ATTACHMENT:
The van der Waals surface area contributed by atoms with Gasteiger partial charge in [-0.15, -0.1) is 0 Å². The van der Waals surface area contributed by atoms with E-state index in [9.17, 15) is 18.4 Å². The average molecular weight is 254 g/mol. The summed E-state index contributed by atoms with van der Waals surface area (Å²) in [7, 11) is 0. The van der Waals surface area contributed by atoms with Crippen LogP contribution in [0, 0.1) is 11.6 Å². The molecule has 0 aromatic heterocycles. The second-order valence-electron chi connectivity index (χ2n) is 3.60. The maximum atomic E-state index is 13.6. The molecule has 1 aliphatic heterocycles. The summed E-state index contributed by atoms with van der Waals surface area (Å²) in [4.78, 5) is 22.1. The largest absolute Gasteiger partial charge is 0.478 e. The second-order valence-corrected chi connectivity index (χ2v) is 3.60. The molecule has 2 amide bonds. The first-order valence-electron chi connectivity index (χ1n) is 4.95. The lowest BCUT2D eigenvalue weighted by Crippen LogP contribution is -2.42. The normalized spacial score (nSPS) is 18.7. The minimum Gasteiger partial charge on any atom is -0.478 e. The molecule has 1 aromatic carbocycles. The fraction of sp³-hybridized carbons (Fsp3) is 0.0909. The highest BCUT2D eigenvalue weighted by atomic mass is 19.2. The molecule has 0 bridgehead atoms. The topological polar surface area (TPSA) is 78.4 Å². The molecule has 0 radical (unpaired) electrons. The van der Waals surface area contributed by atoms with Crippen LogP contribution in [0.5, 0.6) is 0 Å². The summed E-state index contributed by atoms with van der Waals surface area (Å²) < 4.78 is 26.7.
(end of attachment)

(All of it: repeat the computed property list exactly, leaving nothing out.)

The van der Waals surface area contributed by atoms with Gasteiger partial charge in [-0.15, -0.1) is 0 Å². The van der Waals surface area contributed by atoms with E-state index in [9.17, 15) is 18.4 Å². The average molecular weight is 254 g/mol. The summed E-state index contributed by atoms with van der Waals surface area (Å²) in [7, 11) is 0. The van der Waals surface area contributed by atoms with Crippen LogP contribution in [0, 0.1) is 11.6 Å². The molecule has 0 aromatic heterocycles. The second-order valence-electron chi connectivity index (χ2n) is 3.60. The maximum atomic E-state index is 13.6. The molecule has 1 aliphatic heterocycles. The summed E-state index contributed by atoms with van der Waals surface area (Å²) in [4.78, 5) is 22.1. The largest absolute Gasteiger partial charge is 0.478 e. The second-order valence-corrected chi connectivity index (χ2v) is 3.60. The molecule has 2 amide bonds. The first-order valence-electron chi connectivity index (χ1n) is 4.95. The lowest BCUT2D eigenvalue weighted by Crippen LogP contribution is -2.42. The normalized spacial score (nSPS) is 18.7. The minimum Gasteiger partial charge on any atom is -0.478 e. The molecule has 1 aromatic carbocycles. The fraction of sp³-hybridized carbons (Fsp3) is 0.0909. The highest BCUT2D eigenvalue weighted by atomic mass is 19.2. The molecule has 0 bridgehead atoms. The topological polar surface area (TPSA) is 78.4 Å². The molecule has 0 radical (unpaired) electrons. The van der Waals surface area contributed by atoms with Crippen LogP contribution in [0.5, 0.6) is 0 Å². The summed E-state index contributed by atoms with van der Waals surface area (Å²) < 4.78 is 26.7.